Word Count: 1080
Adam stood in the open doorway of the barn and scanned the yard. Seeing no one about, he took a step forward, stopped, and chewed on his bottom lip. He studied the door to the house as if he might be able to predict its opening if he scrutinized it with enough intensity. He lifted his eyes to the upper window and rubbed his hands up and down his pants’ legs. Then he suddenly strode forward into the shade of the house itself and came to a standstill next to the flowers planted along the foundation. With fluid movements, he slipped his knife from his pocket and sliced quickly through the stems of five blooms. Putting the knife away, he took a strip of damp cloth he had held in his left hand and wrapped it around the stems of the flowers.
His teeth sunk into his lower lip. His stepmother had planted these flowers, and she took great pride in their early blooming beauty. Everyone on the Ponderosa referred to them as Marie’s flowers. Then again, they were on the Ponderosa, and the Ponderosa was as much his as hers. He rubbed the bridge of his nose and shifted uneasily, and then straightened his back. After all, he had taken only five blossoms; surely the remaining flowers were sufficient. He examined the flower bed, decided there were no obvious gaps in the profusion, and then froze as he heard his named called. Turning quickly, he made sure to keep the small bouquet concealed behind his back.
Facing his stepmother, he swallowed the lump that rose in his throat. “Yes, ma’am. Is there something you wanted?”
Marie opened her mouth to speak but hesitated as she studied the face and then the stance of her eldest. “What is it you’re holding, mon fils?”
“Holding? Why, my breath; you startled me.” Adam kept his arm still with the bouquet held against his back and gave Marie a forced smile.
She had been his mother long enough to notice the evasion. “Adam, what are you holding behind your back?” Marie’s tone was clearly chiding.
His eyes, which had not yet met hers, dropped to the ground. “Nothing.” He could feel the sweat coat his palms and pressed his free hand against the cloth of his pants.
She had heard the same tone in his voice when he faced his father expecting Ben’s anger. Marie shook her head slowly and placed her fingers beneath his chin. Raising his eyes to hers, she said softly, “Nothing?” I would see this nothing, Adam.” Several seconds passed. “Now.”
Adam capitulated and brought his hand from behind his back. Marie’s eyes widened when she beheld the nosegay.
“My flowers? You cut them?” The flaring of her temper sharpened her voice.
“I…I should have asked; I’m sorry.” He shifted under her stare, and his arms slipped across his middle.
“And why did you not ask the permission?” Her voice had softened but still held an edge.
Adam’s chin dropped, and he shrugged. “I…I should have.” His voice sounded young enough to be Joseph’s.
Marie drew in a slow breath; then her brow furrowed. “They are for someone? A young lady perhaps?”
Adam felt the heat of embarrassment rise in his cheeks and snapped, “Well, I’d hardly be giving them to a man, now would I?” The words were barely out of his mouth before he bit his tongue and wished them back.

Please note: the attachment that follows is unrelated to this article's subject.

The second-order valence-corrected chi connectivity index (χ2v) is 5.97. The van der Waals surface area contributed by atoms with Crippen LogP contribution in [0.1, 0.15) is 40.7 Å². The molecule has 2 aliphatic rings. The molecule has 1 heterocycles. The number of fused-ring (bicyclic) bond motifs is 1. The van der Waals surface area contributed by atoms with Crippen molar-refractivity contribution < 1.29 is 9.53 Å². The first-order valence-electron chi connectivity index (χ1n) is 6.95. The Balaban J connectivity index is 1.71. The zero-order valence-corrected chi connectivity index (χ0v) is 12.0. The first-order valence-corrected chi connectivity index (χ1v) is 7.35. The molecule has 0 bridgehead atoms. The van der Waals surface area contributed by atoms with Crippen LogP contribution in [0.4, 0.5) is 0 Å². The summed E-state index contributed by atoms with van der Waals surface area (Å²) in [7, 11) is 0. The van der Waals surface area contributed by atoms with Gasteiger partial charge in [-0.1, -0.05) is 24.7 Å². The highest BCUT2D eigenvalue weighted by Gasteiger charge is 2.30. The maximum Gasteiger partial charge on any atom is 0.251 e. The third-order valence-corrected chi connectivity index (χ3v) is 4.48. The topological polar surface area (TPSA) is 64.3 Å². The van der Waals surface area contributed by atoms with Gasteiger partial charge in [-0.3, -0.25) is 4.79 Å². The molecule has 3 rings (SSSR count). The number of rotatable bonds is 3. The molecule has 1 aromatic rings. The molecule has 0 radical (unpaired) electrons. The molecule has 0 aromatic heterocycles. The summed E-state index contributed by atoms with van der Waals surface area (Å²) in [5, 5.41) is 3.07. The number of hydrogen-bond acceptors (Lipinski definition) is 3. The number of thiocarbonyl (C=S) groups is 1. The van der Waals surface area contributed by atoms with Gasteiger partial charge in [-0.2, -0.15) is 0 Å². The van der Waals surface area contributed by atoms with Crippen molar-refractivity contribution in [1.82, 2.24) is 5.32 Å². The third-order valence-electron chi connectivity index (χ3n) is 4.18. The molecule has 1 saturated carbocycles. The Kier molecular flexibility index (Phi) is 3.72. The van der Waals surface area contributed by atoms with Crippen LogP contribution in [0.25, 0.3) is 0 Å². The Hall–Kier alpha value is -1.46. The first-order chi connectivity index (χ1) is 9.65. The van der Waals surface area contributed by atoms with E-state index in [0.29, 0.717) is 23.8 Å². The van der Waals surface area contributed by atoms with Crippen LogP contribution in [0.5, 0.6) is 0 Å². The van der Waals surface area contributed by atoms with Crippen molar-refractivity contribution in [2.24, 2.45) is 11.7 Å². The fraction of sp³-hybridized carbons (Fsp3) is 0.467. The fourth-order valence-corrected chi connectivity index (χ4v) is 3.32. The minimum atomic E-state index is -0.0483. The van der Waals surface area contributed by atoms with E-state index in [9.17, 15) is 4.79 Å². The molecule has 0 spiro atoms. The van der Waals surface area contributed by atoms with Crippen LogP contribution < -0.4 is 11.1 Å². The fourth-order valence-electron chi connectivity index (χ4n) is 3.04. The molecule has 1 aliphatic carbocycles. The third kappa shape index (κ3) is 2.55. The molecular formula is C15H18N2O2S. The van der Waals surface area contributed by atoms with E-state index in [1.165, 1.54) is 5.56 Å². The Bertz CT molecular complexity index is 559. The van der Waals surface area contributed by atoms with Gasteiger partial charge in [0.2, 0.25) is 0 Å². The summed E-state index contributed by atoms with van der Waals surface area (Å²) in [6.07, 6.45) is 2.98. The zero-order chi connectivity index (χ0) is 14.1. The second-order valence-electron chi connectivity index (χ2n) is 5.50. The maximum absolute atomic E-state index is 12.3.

His stepmother’s own temper flashed in her eyes. “Observez votre langue!”
Adam had learned that bit of French years ago. He swallowed and replied softly, “Yes, ma’am.”
“Now, you will answer me civilly and with truth, n’est pas cette droite. You cut the flowers to take to a young lady, is that not so?”
“Yes, ma’am.” The color on his cheekbones deepened, and he kept his head angled so that his dark lashes concealed the emotion in his eyes.
“Did you think I would not give the permission?” The thought that he might see her as so selfish cut her.
“No. I knew you would. I just…I didn’t want anybody…”
She could barely hear the words he managed to force past his lips.
Marie’s finger rose to her chin and tapped it repeatedly. “Is this girl someone of whom your papa would not approve?”
“No!” Adam’s chin lifted with a jerk, and his eyes widened in surprise. “No, no, Pa’s got nothing against the Mcleans; he thinks they’re fine folk.”
Marie’s finger tapped her chin again. “It is to Alice McLean then that you would give these?” All traces of irritation had left her voice.
“Yes, ma’am.” Adam’s reply was nearly lost in a deep sigh.
Marie’s features softened, and a smile danced on her lips. “She is a lucky girl. To have a handsome boy bring the first flowers of spring, this makes a young girl’s heart sing with joy.”
Adam stared into her face but saw no trace of mockery.
“Now, I have just the thing inside, a pretty pink ribbon. We shall tie them together with a bow, shall we not, mon garcon.”
“But…” Adam hesitated.
Reaching out and placing her hand against his cheek, Marie spoke tenderly, “You will soon be fifteen, Adam, so there are many springs coming when you will bring flowers to pretty girls.” She patted the cheek beneath her hand. “Next time, you will not worry to ask the permission?”
“No, no, I won’t, but, well, it’s just…” His chin dipped again.
“I shall not keep unnecessary secrets from your papa, Adam, but do not worry; I think my Benjamin brought the spring flowers to pretty girls even when he was young.”
Smiling sheepishly, Adam agreed. “I suppose, but Hoss…”
“Will someday understand; until then, I shall see there is no teasing even if I must use the hairbrush.” Marie nodded her head decisively.
“I don’t want Hoss in trouble,” Adam interjected quickly.
“I do not think he will be. Our Hoss is not one to tease when he knows it would hurt the heart.” Marie’s smile was her most charming. “You need not sneak about to enjoy the spring, Adam. No, no, spring is for openness and sunshine and making pretty girls happy.” She laughed warmly and was rewarded with a dimpled smile. She would have mowed down her whole garden for that smile.